However, all of them are aware of that, and they implement different strategies to mitigate potential shortcomings. Maik mentions that AV-Test’s methodologies “simulate and automate user actions, mirroring threat actors' behavior without shortcuts. This approach ensures a comprehensive evaluation while maintaining a balance between realism and repeatability.”

SE Labs, according to Simon, does things differently in their public tests, running red team tests, structuring them using the MITRE ATT&CK framework, so people can see exactly what they test, and using the same tools, techniques and tactics as the criminals. "We don’t automate so when we test we’re basically behaving the same as the bad guys. Our clients expect us to do everything a criminal would, aside from actually stealing money or damaging their systems. So we damage our own test systems instead!”, he adds.

AV-Comparatives also works with automation and red teams techniques depending on their tests and their goals. Andreas mentions that they focus on three main areas:

  • Real-world relevance, looking into make tests closely echo the actual threats, scenarios and conditions;
  • Volume of test-cases, as scale aids nuances and complexity, and provides a wider landscape for analysis and discovery of potential weaknesses, employing a statistically relevant number of test cases in our evaluations;
  • Freshness and distribution of test cases, as staleness can dilute the effectiveness of a test, so current threats are used, and the tests includes multiple families, to highlight the diversity in the current threat landscape.

How these tests are used and by whom?

Besides end users consulting the publicly available results, and vendors and testers communicating and managing feedback through the testers’ private platforms, there are other entities that use the evaluations for different purposes.

Users utilise tests as primary source for decision making, followed by reputable media, and then by forums and other users’ recommendations, according to the above-mentioned AV-Comparatives survey.

Media, in particular specialised magazines, tend to publish rankings and evaluations of different technologies, with some of them covered by the independent testing organizations. In many cases, the test results are used partially or even combined from different sources; in some, the media commissions a particular evaluation from the testers.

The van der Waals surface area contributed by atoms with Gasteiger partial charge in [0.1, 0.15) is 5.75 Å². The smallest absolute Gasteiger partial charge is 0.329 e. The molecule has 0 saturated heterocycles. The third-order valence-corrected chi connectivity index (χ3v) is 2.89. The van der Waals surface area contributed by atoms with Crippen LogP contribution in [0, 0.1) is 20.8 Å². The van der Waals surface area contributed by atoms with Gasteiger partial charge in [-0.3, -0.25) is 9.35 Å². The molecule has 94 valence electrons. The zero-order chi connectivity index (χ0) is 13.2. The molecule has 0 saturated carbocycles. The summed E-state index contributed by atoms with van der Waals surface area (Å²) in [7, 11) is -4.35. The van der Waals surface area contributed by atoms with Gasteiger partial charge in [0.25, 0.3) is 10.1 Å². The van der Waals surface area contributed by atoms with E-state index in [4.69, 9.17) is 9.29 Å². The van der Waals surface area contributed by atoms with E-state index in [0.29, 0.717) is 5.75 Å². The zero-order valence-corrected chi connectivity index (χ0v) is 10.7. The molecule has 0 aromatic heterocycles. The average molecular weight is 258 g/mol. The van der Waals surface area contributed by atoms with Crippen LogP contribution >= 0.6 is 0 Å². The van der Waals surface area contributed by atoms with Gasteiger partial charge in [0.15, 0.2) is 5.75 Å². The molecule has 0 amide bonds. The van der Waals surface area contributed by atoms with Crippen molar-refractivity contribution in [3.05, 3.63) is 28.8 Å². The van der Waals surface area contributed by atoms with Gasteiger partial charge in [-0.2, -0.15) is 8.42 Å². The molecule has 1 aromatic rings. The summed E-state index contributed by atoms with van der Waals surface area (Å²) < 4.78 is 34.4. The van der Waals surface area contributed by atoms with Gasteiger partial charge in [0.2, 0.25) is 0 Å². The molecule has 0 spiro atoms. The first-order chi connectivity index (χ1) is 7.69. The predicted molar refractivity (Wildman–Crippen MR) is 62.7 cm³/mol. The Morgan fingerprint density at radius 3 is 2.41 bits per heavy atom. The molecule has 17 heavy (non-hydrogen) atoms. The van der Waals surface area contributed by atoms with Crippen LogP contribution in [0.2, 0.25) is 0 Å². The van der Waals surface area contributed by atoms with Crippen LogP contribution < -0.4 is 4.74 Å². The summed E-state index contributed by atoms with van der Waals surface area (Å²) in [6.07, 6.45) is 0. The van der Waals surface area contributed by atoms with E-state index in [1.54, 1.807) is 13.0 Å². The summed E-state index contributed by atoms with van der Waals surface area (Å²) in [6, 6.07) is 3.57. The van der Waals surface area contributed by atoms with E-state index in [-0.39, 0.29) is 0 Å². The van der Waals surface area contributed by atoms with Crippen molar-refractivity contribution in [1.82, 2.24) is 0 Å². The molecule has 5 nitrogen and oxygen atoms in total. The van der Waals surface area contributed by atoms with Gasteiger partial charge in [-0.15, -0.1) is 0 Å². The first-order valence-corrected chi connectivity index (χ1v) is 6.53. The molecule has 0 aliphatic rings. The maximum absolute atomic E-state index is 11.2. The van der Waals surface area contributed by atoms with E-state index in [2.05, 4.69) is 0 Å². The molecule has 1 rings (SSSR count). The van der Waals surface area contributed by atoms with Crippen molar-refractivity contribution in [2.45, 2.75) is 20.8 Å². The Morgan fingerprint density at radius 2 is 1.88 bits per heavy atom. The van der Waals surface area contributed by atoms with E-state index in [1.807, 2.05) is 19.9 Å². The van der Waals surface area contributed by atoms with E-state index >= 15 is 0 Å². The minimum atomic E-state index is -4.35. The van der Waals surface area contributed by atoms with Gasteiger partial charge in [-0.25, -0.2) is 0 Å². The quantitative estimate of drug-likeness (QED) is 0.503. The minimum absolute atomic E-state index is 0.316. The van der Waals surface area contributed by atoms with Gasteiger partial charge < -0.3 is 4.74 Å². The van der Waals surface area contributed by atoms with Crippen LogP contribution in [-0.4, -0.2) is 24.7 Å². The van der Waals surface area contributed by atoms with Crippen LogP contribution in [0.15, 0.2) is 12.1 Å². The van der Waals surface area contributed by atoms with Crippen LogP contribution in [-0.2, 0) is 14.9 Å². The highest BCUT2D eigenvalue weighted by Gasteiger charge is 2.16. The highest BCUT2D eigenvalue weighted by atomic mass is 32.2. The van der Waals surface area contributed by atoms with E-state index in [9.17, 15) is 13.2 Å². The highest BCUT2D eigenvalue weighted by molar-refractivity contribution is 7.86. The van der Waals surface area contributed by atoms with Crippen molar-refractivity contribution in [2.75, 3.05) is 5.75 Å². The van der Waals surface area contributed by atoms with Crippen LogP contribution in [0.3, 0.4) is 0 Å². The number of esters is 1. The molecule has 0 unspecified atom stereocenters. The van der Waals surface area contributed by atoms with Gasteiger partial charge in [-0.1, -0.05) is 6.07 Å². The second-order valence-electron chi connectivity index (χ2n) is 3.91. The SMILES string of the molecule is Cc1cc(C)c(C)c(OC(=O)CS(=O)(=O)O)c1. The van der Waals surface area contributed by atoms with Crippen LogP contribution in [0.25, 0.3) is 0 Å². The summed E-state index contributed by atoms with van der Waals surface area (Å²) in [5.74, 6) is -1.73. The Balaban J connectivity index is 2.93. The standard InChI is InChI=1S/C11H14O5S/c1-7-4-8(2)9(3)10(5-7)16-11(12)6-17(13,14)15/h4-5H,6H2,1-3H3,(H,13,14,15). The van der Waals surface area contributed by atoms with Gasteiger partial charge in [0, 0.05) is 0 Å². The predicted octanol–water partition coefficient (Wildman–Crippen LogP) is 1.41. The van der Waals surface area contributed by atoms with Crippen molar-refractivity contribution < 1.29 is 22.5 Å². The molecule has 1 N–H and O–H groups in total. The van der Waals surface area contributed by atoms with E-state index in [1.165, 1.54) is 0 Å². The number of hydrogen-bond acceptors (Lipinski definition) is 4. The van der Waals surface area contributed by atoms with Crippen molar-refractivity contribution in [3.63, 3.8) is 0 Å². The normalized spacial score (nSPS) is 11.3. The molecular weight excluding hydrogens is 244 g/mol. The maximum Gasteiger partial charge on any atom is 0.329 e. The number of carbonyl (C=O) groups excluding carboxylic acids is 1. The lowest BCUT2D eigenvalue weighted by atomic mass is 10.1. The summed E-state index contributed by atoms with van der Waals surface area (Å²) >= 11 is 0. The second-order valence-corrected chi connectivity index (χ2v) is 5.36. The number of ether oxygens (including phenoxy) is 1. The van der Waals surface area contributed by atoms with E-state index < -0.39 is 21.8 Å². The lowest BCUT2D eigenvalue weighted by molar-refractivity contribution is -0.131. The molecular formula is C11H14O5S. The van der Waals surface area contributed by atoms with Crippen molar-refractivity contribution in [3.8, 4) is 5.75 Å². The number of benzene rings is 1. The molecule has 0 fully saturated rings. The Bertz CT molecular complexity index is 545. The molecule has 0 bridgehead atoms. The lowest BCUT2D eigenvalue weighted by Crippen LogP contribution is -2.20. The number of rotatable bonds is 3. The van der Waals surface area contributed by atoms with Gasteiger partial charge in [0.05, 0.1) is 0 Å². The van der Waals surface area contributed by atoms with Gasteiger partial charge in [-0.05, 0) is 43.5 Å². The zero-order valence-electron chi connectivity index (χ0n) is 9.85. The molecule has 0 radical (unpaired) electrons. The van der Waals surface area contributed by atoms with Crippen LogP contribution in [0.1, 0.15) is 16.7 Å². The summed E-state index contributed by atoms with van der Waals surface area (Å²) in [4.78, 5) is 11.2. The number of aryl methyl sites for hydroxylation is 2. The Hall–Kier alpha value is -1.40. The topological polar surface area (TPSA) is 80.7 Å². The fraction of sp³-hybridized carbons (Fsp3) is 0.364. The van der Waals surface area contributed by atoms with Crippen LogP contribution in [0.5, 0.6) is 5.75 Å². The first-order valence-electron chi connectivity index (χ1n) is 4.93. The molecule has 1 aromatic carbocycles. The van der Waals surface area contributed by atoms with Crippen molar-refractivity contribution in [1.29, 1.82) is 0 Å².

Besides media, another regular user of these tests are analyst firms, who even consider them as part of their knockout criteria for some reports and research. Firms like Gartner, Forrester, and others consult and/or refer to the results in AV-Test, AV-Comparatives and/or SE Labs, regularly.

When consulted about how accurately these 3rd parties reflect the test results in their publications, there are different points of view. There's a different consideration on how deep is the understanding of magazines and media compared to the industry analysts. "Analysts tend to have a very good grasp of methodologies”, comments Simon on this topic.

Maik, confirms that "While past misinterpretations have occurred, ongoing discussions with users of our results, such as computer magazines, help ensure accurate interpretations.”, and highlights the relevance and importance of "continuous learning and engagement with stakeholders".

On this topic, Andreas goes even further, reporting they maintain regular communication with industry analysts and journalists through scheduled calls and discussions, as "ensuring they utilise our results correctly and make the most of the unique insights we provide is essential for achieving maximum impact in industry assessments.

Virtually the whole industry uses the results from these tests, and inaccurate results can harm cybersecurity vendors and end users, so the focus of AV-Test, AV-Comparatives and SE Labs on ensuring the right usage of the evaluations by 3rd parties is paramount.

Other sources for cybersecurity solutions’ tests

Beyond the above, there are many other entities conducting different types of evaluations and certifications. Popular Youtube cybersecurity channels are regularly publishing their own tests and reviews, many times with dubious and unproven methodologies and questionable objectives, as in many cases they generate revenue from cybersecurity solutions affiliate programs.

There are, however, other serious testing frameworks these days, like the MITRE ATT&CK Engenuity evaluations, that have a different approach than the above-mentioned. You also have certifications and buying guides provided by specialised entities, like Stiftung Warentest or Consumer Reports.

They have slightly different purposes and some times, they are also indirectly influenced by the results of the independent testing organizations.

The MITRE ATT&CK Engenuity evaluations are very interesting because they focus on a particular threat, and run comprehensive tests using the MITRE ATT&CK framework to highlight how the cybersecurity solutions identify the breaches at every step and sub-step of the attack chain.

However, these evaluations are often misused by vendors. While in every evaluation, there’s a note to remind readers that these evaluations “don't compare or rate providers or tools”, vendors do present their results as if there was a ranking based on the performance of the solutions.